What’s the best first bike?

That question is the one most asked of experienced riders, more than “don’t you get hot wearing all that stuff?” or even “have you ever crashed?” We all have opinions, but what’s the right answer?

Then right answer is…it depends! There is no such thing as a universal best first motorcycle for beginners, but there are plenty of guidelines to help a new rider make a good decision. A good decision for him or her, not you! Sometimes partners, friends or family members want their new rider to make a decision contrary to the new rider’s interest for the purposes of brand loyalty or ego. Let them make their own choices – including the one not to ride. 

If you’re a noob, here are some things you should consider.


You’re buying your first motorcycle, new rider, not your last one. The idea is for you not to be instantly and permanently ensconced in your chosen moto-niche – cruising, commuting, sport-riding, touring, off-road – but to learn how to ride. Taking an approved safety course like MSF or Total Control is a good first step, of course, but you’ll only get about 15-25 miles of experience during that weekend, so your first bike is a training tool, not an investment: don’t spend a lot! A second-hand bike will do fine; let someone else take the depreciation hit on a shiny new ride.

New Rider

A light, simple, inexpensive bike like Suzuki’s TU250 is great for your important learning time. Worry about your next bike after you learn how to ride.


“Light” refers to weight, but it can also mean more. Your first bike should be light enough so you can pick it up off the ground (d’oh!), but also have a “light” power output – under 20 horsepower is great for learning – and be light on your body. That means it should fit you ergonomically: your arms in a comfortable position, elbows slightly bent and your feet able to easily operate the foot controls. It’s also important to be able to get both feet firmly flat on the ground when stopped.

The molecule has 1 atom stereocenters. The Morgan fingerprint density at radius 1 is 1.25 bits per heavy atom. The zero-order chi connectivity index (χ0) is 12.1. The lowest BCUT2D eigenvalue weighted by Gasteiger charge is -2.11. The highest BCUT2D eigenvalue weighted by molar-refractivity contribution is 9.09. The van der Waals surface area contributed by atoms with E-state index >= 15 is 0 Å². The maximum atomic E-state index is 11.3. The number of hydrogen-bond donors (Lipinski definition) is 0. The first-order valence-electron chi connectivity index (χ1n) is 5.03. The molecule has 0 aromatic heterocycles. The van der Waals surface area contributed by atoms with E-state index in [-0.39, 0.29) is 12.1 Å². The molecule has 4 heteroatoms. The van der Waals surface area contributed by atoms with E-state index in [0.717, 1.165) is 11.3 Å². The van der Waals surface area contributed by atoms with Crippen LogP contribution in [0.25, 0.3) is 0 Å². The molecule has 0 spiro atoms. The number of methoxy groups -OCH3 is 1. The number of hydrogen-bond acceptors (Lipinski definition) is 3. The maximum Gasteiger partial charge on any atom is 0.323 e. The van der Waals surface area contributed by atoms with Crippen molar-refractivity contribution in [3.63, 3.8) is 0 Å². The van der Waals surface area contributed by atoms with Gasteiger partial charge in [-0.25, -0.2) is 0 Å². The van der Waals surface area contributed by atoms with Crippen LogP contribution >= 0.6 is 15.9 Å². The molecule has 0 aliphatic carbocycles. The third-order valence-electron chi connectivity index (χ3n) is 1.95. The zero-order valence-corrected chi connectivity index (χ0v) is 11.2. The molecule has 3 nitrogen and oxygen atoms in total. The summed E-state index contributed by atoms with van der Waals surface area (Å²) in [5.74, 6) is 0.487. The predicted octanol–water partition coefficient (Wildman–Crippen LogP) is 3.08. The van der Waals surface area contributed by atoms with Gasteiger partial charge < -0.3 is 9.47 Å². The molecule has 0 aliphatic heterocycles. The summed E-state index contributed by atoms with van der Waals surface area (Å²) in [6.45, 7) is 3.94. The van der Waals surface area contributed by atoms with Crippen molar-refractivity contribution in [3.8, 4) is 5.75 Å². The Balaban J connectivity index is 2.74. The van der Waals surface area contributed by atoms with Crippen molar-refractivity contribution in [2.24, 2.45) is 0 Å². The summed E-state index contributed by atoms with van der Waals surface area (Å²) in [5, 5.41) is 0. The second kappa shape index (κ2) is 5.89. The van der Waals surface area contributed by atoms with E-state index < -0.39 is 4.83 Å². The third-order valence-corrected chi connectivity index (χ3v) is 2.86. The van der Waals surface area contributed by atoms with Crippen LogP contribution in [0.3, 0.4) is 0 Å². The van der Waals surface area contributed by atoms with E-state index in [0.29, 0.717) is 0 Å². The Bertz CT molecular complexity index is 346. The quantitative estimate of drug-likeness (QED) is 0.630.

Finally, get a motorcycle that’s not just easy to ride, but easy to fix. Motorcycles aren’t cars: they wear out and break more easily, which means you will wind up getting your hands dirty. Learn how to wrench on something simple, with a solid, reliable and relatively modern design. It won’t have a lot of bodywork or high-performance features, but if you can work on a basic, air-cooled, single-cylinder motorcycle, you will be confident working on most anything. Try it the other way around and you may be scared away from picking up a wrench ever again.

Ride safe!

  • Brian Cordell

    Seems like this question comes up at least once a year. I agree with the answers. My favorite “go-to’s” are the pre-2008 Ninja 250 and the Suzuki S40. Both of these bikes are light, easy to ride, and hard to hurt.

  • symun buuntw

    Its reliable economy light fun bike .sporty .its Kawasaki ninja 250.it sound awesome wth yoshi n musari xhaust pipe on it…

  • octodad

    Just helped a new rider get his scoot started, gas is over a year old, and brake calipers frozen….advised him get the manual, Sears tools on sale, buy metric…

  • Jeevan Chaukar

    In American context, I can suggest Kawasaki Ninja 300 (or whichever is updated version of that) or KTM Duke 390 as the starting point..Anything below that doesn’t really feel so good to ride – these are more practical and yet will keep you satisfied for relatively longer number of years…

  • Pierre Jacques

    It doesn’t take long to learn how to ride. but It does takes a while to learn how to ride well. So make sure you take a course. However buy what you want right off the get-go as long as your feet are planted firmly on the ground and the weight over the front forks is manageable. “Starter” bikes become boring very quickly. Plan for the long haul,take it easy for the first month, try to stay out of heavy traffic til you get used to the feel of the bike. I learned to ride on an Electra Glide over 40 years ago and have never looked back . If you can hold it up when you come to a stop…go for it